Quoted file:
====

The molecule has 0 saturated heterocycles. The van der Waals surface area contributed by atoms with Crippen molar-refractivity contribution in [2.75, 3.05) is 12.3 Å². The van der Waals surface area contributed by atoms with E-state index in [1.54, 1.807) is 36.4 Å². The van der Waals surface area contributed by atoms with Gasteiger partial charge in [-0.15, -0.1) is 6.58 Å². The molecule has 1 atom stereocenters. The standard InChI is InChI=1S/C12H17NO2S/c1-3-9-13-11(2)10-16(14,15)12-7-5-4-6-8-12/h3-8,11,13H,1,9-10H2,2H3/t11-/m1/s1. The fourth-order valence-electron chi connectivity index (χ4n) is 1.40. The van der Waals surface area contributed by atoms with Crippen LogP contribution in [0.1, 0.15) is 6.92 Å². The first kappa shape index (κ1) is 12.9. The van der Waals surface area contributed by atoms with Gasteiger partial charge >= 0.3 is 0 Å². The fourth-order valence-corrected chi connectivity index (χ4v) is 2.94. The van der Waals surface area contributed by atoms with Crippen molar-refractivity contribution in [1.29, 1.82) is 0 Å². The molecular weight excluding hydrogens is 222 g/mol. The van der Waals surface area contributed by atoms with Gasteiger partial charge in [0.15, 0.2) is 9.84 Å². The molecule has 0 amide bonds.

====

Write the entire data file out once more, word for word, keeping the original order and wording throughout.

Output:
The molecule has 0 saturated heterocycles. The van der Waals surface area contributed by atoms with Crippen molar-refractivity contribution in [2.75, 3.05) is 12.3 Å². The van der Waals surface area contributed by atoms with E-state index in [1.54, 1.807) is 36.4 Å². The van der Waals surface area contributed by atoms with Gasteiger partial charge in [-0.15, -0.1) is 6.58 Å². The molecule has 1 atom stereocenters. The standard InChI is InChI=1S/C12H17NO2S/c1-3-9-13-11(2)10-16(14,15)12-7-5-4-6-8-12/h3-8,11,13H,1,9-10H2,2H3/t11-/m1/s1. The fourth-order valence-electron chi connectivity index (χ4n) is 1.40. The van der Waals surface area contributed by atoms with Crippen LogP contribution in [0.1, 0.15) is 6.92 Å². The first kappa shape index (κ1) is 12.9. The van der Waals surface area contributed by atoms with Gasteiger partial charge >= 0.3 is 0 Å². The fourth-order valence-corrected chi connectivity index (χ4v) is 2.94. The van der Waals surface area contributed by atoms with Crippen molar-refractivity contribution in [1.29, 1.82) is 0 Å². The molecular weight excluding hydrogens is 222 g/mol. The van der Waals surface area contributed by atoms with Gasteiger partial charge in [0.15, 0.2) is 9.84 Å². The molecule has 0 amide bonds.